YouTube University for Forex Trading? Here's Why This Trader Advises Against That

I’m back for another member feature, and this time, let’s get into the trading journey of Mark, also known as MartialChartsFX. A seasoned forex trader blending the discipline of martial arts with the financial markets. Originally from upstate New York, he spent a 20-year career in the fire service, where he climbed the ranks to Executive Deputy Chief, even serving as Interim Fire Chief. Recently retired, he now devotes his time to the world of trading.

Apart from analyzing charts, Mark has a bunch of interesting hobbies. He enjoys welding, working on cars, creating 3D printers, websites and app development, and coding indicators. He’s also into regular workout sessions, believing that good health is the real treasure.

In this feature, Mark shares the twists and turns of his forex journey, from a lump sum investment in 2011 to discovering forex through an options trading course in 2020. He discusses his trading habits, the joy of financial and time freedom, and the value of consistency in all aspects of life.

Join us as we uncover the wisdom behind MartialChartsFX and the valuable lessons he brings to the forex community.

Without further ado, we welcome you, @MartialChartsFX!

1. Tell us a bit about yourself. Where are you from? What are your hobbies, interests, favorites?

On these forums and online in general, I’m known as Martial Charts FX. I came up with that name because I equate the mastery of trading to the mastery of martial arts. Both require intense training, focus, emotional control, and a high degree of self discipline. Not to mention both have levels of skill and proficiency that the student must attain before moving to the next level. Offline my name is Mark and I’m from upstate New York.

Professionally, I have served in the fire service starting as a Firefighter/EMT and finally reaching the rank of Executive Deputy Chief including serving as Interim Fire Chief. I recently retired from the fire department after 20 years of service which now allows me to give my undivided attention to trading. As far as hobbies, I would say that chart analysis is my favorite hobby, but I also like to pass the time doing welding and fabrication, working on cars, design and building of 3D printers, website and android app development, and coding of indicators in TradingView’s Pine script. I also love to workout because health is the real wealth.

2. What inspired you to become a forex trader, and how did you get started in the industry?

Unfortunately, I took the long way towards forex. Back in 2011 I came into a lump sum of money that I wanted to invest and I looked at stocks and forex as a way to make the money grow. Forex seemed very risky back then and if I remember correctly had a $10,000 minimum to trade and there wasn’t always negative account balance protection. The potential to lose more than my account balance turned me off to forex and so I started trading stocks.

In 2020, I took an options trading course through my brokerage TD Ameritrade, which after completion allowed me to upgrade my account to trade options, futures, and unknown to me forex was also included with the new privileges. Once I noticed that I had access to forex trading it reminded me of my research into forex back in 2011, so I decided to take another look to see if forex still had the same set of rules. Forex was definitely more accessible and user friendly than it was in 2011, so I began to studying the forex market. I wish that I started forex in 2011 when I was first exposed to it, just based on the amount of time that it takes to learn the skill.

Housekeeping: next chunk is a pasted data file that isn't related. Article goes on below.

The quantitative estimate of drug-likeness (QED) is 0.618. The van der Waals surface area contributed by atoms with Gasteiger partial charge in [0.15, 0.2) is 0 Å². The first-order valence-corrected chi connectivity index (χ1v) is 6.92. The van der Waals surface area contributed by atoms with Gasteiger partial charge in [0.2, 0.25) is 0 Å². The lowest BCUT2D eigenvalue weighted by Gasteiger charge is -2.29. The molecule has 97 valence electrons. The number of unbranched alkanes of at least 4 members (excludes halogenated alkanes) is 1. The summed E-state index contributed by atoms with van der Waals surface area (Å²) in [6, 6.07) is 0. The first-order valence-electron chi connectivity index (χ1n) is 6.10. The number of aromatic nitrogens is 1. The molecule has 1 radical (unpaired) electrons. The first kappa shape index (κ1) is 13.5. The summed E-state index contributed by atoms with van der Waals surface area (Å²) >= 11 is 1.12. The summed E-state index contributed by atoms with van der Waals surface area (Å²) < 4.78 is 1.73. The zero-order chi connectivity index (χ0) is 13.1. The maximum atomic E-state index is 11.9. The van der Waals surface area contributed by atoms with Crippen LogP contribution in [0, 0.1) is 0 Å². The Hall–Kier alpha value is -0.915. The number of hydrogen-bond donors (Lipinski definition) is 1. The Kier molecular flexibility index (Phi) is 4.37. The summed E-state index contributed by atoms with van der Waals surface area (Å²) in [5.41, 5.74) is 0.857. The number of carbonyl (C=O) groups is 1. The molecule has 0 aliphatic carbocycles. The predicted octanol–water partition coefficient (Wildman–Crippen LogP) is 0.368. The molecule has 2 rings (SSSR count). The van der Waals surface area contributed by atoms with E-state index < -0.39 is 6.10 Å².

3. What was the biggest challenge for you when you started to trade?

Back in 2011 when I started trading stocks, I didn’t find many challenges beyond staying within the PDT (Pattern Day Trader) rules which wasn’t a frequent issue since I mostly swing traded.

With forex, my biggest challenge was information overload and settling on a strategy. The available information in 2020 was much greater than in 2011. At first I was almost drowning in YouTube content trying to figure things out. All the gurus seemed so convincing but none of them are being challenged in their videos so they control the narrative. I suspected that whatever free information that they were giving away was missing something vital that they would gladly sell to you in their course.

As I gained more insight and understanding, my suspicions were correct. Once I stopped watching YouTube and chasing behind every new strategy, my trading improved. The second half of my challenge was finding and most importantly committing to a strategy or way of trading. I went through the scientific phase of experimenting and testing many different strategies before finally settling on one that works more often than not and one that I could execute proficiently more often than not.

4. Could you tell us more about the trading strategy you’re currently implementing? How did you come to develop it?

I trade using rules based supply and demand in conjunction with Fibonacci retracements. I use time, volume, and divergence as confluence. Originally I fell in love with Fibonacci Retracements early in my Forex journey and I found that when it works, it’s great but when it failed I was left scratching my head. I couldn’t accept that Fibs worked solely because it was mystical or a self-fulfilling prophecy.

I needed to find out why a Fibonacci trade would fail, which brought me to develop my trading method as a means of filtering out low probability Fibonacci trades. Over time, this led me to a greater understanding of supply and demand and smart money concepts, pretty much by accident. I started using Fibonacci as a framework to identify types of setups based on where they are likely to form and also identify potential zones beyond the entry that would give price a reason to violate my setup.

Since the original inception, my strategy has evolved to be more robust but it is still fundamentally the same and based on the same concepts. As far as developing the strategy, it is based on a lot of backtesting and data collection which allowed me to discard conditions that were not statistically relevant in favor of conditions that statistically have a high probability of achieving the expected result.

In data collection for strategy development, I get very granular with the data. For example, some of the information that I record are the depth of retracement, what is to the left of the retracement level, the candle pattern that form at the retracement level, how far price impulses after retracement, and how much time the impulsive wave and retracement each take to complete. The strategy took me several months to develop and to define the rules.

5. Describe your current daily or weekly trading routine that prepares you for trading.

Even though the markets technically open on Sunday at 5 PM New York time I don’t consider the market to be ready for analysis until London session begins and the market starts to normalize with volume. I don’t trade on Sundays and I prefer to analyze on Mondays to get a sense of the what the week will bring. My routine is to analyze the U.S. Dollar Index, check economic news for the week, check the COT reports and then I analyze the triplets: GBPUSD, EURUSD, and AUDUSD.